Just two months ago, streaming video leader Netflix (NASDAQ:NFLX) embarked on a major expansion in Europe. Netflix started service in six new markets there: France, Germany, Belgium, Austria, Switzerland, and Luxembourg. This move added more than 60 million broadband households to Netflix's addressable market.
Netflix is already plotting its next move. On Tuesday, the company announced plans to launch in Australia and New Zealand next March. This will be part of what Netflix CFO David Wells described as another "sizable expansion" coming in 2015.
European expansion could be tough
Netflix's recent expansion into Europe could take some time to gain traction. Netflix posted a $31 million contribution loss in its international segment last quarter even though all of the markets it entered in 2013 and earlier were collectively profitable. (In other words, it lost more than $31 million in the six new markets because of launch costs.)
Furthermore, Netflix projected that the international contribution loss will rise to $95 million in Q4 as the company absorbs a full quarter of costs in its new markets.
Netflix CEO Reed Hastings has admitted that it will be challenging to reach profitability in Europe. There are significant language barriers in many of Netflix's new markets and local streaming video competitors may have better access to local content. As a result, Hastings projected that it could take as long as 5-10 years to turn profitable there.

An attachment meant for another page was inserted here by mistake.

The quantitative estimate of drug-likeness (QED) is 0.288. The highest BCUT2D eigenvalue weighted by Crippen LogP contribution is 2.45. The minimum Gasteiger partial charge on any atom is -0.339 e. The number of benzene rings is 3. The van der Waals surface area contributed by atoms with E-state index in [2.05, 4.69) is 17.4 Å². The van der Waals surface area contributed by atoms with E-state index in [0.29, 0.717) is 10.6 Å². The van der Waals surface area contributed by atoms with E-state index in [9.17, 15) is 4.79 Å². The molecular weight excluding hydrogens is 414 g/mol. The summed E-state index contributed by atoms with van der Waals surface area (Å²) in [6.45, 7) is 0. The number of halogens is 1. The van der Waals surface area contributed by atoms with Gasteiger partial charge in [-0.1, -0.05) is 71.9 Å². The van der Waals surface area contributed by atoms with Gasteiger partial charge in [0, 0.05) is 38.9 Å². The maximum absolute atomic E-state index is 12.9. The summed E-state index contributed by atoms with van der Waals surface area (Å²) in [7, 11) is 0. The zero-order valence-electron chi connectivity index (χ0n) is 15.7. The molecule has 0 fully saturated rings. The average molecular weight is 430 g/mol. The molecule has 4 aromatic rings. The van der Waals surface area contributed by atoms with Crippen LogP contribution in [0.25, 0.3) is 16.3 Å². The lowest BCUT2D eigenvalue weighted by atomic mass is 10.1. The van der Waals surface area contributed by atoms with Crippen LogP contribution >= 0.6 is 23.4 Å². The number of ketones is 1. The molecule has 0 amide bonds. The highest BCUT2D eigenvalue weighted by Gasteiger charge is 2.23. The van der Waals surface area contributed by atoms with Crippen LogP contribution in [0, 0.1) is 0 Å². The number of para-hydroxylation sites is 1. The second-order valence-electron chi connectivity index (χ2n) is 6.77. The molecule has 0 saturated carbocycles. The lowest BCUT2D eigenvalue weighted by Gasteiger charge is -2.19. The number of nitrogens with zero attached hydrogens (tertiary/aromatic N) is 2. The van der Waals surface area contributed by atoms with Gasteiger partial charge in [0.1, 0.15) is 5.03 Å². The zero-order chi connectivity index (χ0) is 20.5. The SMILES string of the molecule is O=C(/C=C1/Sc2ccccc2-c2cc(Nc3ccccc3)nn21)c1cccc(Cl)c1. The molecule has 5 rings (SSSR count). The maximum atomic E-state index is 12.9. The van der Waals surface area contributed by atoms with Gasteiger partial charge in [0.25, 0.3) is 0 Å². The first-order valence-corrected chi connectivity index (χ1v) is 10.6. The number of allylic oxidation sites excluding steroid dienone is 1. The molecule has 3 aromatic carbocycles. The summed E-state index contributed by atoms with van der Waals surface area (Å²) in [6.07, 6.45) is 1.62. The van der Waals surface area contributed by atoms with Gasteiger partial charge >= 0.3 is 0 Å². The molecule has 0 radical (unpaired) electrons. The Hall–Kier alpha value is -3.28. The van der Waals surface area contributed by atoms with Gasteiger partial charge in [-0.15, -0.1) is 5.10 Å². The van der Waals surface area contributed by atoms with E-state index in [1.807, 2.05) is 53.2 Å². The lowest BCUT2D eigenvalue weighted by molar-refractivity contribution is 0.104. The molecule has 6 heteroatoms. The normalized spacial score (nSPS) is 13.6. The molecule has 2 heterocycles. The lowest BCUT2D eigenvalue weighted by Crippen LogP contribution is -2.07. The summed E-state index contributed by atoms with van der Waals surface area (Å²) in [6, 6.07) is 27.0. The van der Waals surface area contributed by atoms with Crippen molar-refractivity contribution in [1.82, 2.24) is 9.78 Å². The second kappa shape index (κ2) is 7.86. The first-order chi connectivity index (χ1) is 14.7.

Australia and New Zealand are easier markets
By contrast, Australia and New Zealand should be much easier to penetrate. Consider that Netflix entered Canada (a primarily English-speaking country) in late 2010, turned its first quarterly profit there in Q3 2011, and was sustainably profitable by Q2 2012.
In other words, it took about a year and a half for Canada to become reliably profitable for Netflix. This is faster than the 2- to 3-year average Netflix achieved for the international markets it entered in the 2010-2013 period, and much faster than the 5- to 10-year average it is expecting in Europe. Additionally, Canada now produces roughly the same contribution margin as the U.S.
Australia and New Zealand may not be quite as easy to penetrate as Canada. Netflix was virtually alone in the streaming video world in 2010. By contrast, it will face competition (albeit, not heavily entrenched competition) from companies like Quickflix in Australia and New Zealand.
That said, Australia and New Zealand should still be easier to penetrate than the average Netflix territory given there is no language barrier. Indeed, there are already about 200,000 people in Australia who subscribe to Netflix by using U.S. credit cards and virtual private networks to access U.S.-only content, according to The Hollywood Reporter.
An obvious opportunity
Netflix's move into Australia and New Zealand makes perfect sense in light of its long-term ambitions to be a more or less global streaming video company. While the addressable market is relatively small -- the combined population of Australia and New Zealand is less than 30 million -- it's still worth Netflix's effort.
Netflix should be able to reach profitability in Australia and New Zealand within two years or so, based upon its success in other English-speaking markets. The profit from these countries will help offset losses in some of Netflix's other territories, where the road to profitability will be longer.